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Published: July 31st 2016
Time has flown by this week! And so much to write about but I will be highlighting the big three for this week.
On Monday we held our second pads training day in a village close to Kihwa called Nyamuyanja (spelling may be wrong on that one). This was a brand new group that we scoped out and we were all a bit nervous of how it would go down but it was FAN-FREAKING-TASTIC! The girls and women were so receptive to our messages and asked us so many questions. They were all so eager to learn how to sew liners and care for their shields and liners so they would last them a long time. Our spunky little Vivian took the cake on getting everyone riled up again by getting all the girls and women to yell back and forth "What are we all?" "WOMEN!". It was such an awesome bonding chant! This group felt a lot more community like I think because they were all so eager and some girls were close to becoming women and were quite nervous about it. We broke down those barriers and really tried to get the message across that we
are all women together and we are in this together! Aunt Flo just binds us in a beautiful way and creates a natural community we should be able to lean on more often. We successfully donated every single pad that we got from Canada with this second day and it was so worth it! I left with such a happy and full heart and I really hope to see those girls and women again to see how they liked the pads day!
The second thing we did that was really exciting was a nutrition education day at Kishuro. We had a small gathering of about 50 people and everyone was so interested! We covered major topics like sanitation, food groups, sources of vitamin A and iron and zinc, food preparation, and infant health. I got to do the sanitation bit and the breastfeeding bit which I LOVED! Nothing like telling 50 strangers that your small breasts are also capable of feeding a child for a year or two to get the conversation rolling! As part of our nutrition day we did some food preparation and really highlighted mixing up the variations of fruits and vegetables in these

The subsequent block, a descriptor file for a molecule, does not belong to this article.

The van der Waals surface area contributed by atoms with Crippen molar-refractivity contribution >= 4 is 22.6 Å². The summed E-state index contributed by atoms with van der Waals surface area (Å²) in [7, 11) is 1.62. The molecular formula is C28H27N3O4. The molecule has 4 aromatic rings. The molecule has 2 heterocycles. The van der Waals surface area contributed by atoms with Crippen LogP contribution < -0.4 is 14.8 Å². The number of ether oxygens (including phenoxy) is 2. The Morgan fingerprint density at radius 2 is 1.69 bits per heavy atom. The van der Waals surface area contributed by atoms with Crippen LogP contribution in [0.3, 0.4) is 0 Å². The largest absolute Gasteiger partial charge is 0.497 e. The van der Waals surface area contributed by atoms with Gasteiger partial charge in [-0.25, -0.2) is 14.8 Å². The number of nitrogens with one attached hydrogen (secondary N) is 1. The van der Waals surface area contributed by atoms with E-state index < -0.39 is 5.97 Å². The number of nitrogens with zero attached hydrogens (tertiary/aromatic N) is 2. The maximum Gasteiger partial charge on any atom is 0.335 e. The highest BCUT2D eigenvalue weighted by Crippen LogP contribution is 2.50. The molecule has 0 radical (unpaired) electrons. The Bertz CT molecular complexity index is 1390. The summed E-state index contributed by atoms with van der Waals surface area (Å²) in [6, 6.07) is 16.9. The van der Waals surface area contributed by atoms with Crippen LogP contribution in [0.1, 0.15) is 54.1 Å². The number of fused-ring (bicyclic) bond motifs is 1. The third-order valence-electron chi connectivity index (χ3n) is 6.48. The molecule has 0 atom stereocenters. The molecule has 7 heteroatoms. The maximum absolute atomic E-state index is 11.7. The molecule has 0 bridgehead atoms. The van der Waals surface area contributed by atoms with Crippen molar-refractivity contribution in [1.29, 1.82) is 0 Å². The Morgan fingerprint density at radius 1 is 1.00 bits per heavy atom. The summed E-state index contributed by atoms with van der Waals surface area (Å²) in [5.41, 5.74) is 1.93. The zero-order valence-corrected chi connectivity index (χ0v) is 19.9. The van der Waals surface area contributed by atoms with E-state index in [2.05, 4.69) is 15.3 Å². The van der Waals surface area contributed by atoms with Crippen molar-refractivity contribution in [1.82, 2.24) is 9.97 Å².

peoples diets. We made a delicious vegetarian stew with beans, g-nuts and an assortment of spices and vegetables we had on hand! We even got the men in our group to cook to highlight male involvement! The group loved it and really loved the food! Other than talking about my breasts abilities to feed a baby my favorite part of the day was actually offering private counseling to a woman there. She is just over 60 and has been suffering from diabetes for years now. The issue with diabetes here is the strips are always out of stock and too expensive for patients to buy them. She goes to the health centre once a month and is given her monthly supply of insulin based on her last glucose reading. This can be from the previous month, or up to several months ago depending on stocks in the hospital. She has suffered numbness on her left side of her body I believe in relation to her diabetes. It was tingly a few years ago but now she can't feel anything from her hands to her feet. Talking to her and hearing her story and how she tries so hard to follow
doctors orders (which were so so wrong nutritionally speaking) and still continues to suffer broke my heart. The lack of supplies and the corruption with getting supplies to where they are needed most here is just appalling. Women like her need the help, and not a lot of help but they are the ones going empty handed. I have tried to figure out how to get insulin to her in a cheaper way but I have been hit with barrier after barrier. I tried my best to give her the most fitting advice I could give but she fully understood that my hands are tied too but fully believed I would try my best to help. When we were packing up to leave she came over with on of our translators and I thought she had another question but all she wanted was a photo with me! It was probably the cutest thing ever.